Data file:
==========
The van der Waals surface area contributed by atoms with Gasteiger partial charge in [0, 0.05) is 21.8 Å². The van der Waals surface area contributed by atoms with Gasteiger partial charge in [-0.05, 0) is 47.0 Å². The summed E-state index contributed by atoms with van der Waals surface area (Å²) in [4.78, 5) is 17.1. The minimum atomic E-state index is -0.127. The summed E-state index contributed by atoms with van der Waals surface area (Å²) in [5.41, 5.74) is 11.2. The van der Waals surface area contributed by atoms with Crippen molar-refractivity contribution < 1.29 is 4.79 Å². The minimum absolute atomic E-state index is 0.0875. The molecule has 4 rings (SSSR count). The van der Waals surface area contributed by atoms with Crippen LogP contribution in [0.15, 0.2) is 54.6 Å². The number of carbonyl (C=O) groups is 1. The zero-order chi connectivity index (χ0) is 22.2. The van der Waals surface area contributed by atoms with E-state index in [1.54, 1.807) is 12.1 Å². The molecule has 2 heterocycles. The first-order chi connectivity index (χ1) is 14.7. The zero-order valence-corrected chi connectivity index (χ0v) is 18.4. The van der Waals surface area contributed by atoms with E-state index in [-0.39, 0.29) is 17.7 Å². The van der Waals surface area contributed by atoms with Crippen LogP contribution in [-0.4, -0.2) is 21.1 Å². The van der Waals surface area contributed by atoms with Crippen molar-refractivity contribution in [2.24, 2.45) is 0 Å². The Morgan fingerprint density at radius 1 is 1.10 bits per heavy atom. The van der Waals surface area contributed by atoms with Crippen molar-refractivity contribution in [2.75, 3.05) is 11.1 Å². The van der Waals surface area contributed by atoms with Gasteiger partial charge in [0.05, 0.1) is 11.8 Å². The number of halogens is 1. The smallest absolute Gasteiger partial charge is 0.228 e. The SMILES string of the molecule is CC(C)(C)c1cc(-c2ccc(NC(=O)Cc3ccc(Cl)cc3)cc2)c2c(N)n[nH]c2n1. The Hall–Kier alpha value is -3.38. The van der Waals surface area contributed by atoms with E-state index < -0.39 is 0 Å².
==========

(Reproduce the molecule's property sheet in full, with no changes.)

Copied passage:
The van der Waals surface area contributed by atoms with Gasteiger partial charge in [0, 0.05) is 21.8 Å². The van der Waals surface area contributed by atoms with Gasteiger partial charge in [-0.05, 0) is 47.0 Å². The summed E-state index contributed by atoms with van der Waals surface area (Å²) in [4.78, 5) is 17.1. The minimum atomic E-state index is -0.127. The summed E-state index contributed by atoms with van der Waals surface area (Å²) in [5.41, 5.74) is 11.2. The van der Waals surface area contributed by atoms with Crippen molar-refractivity contribution < 1.29 is 4.79 Å². The minimum absolute atomic E-state index is 0.0875. The molecule has 4 rings (SSSR count). The van der Waals surface area contributed by atoms with Crippen LogP contribution in [0.15, 0.2) is 54.6 Å². The number of carbonyl (C=O) groups is 1. The zero-order chi connectivity index (χ0) is 22.2. The van der Waals surface area contributed by atoms with E-state index in [1.54, 1.807) is 12.1 Å². The molecule has 2 heterocycles. The first-order chi connectivity index (χ1) is 14.7. The zero-order valence-corrected chi connectivity index (χ0v) is 18.4. The van der Waals surface area contributed by atoms with E-state index in [-0.39, 0.29) is 17.7 Å². The van der Waals surface area contributed by atoms with Crippen LogP contribution in [-0.4, -0.2) is 21.1 Å². The van der Waals surface area contributed by atoms with Crippen molar-refractivity contribution in [2.24, 2.45) is 0 Å². The Morgan fingerprint density at radius 1 is 1.10 bits per heavy atom. The van der Waals surface area contributed by atoms with Crippen molar-refractivity contribution in [2.75, 3.05) is 11.1 Å². The van der Waals surface area contributed by atoms with Gasteiger partial charge in [0.05, 0.1) is 11.8 Å². The number of halogens is 1. The smallest absolute Gasteiger partial charge is 0.228 e. The SMILES string of the molecule is CC(C)(C)c1cc(-c2ccc(NC(=O)Cc3ccc(Cl)cc3)cc2)c2c(N)n[nH]c2n1. The Hall–Kier alpha value is -3.38. The van der Waals surface area contributed by atoms with E-state index < -0.39 is 0 Å².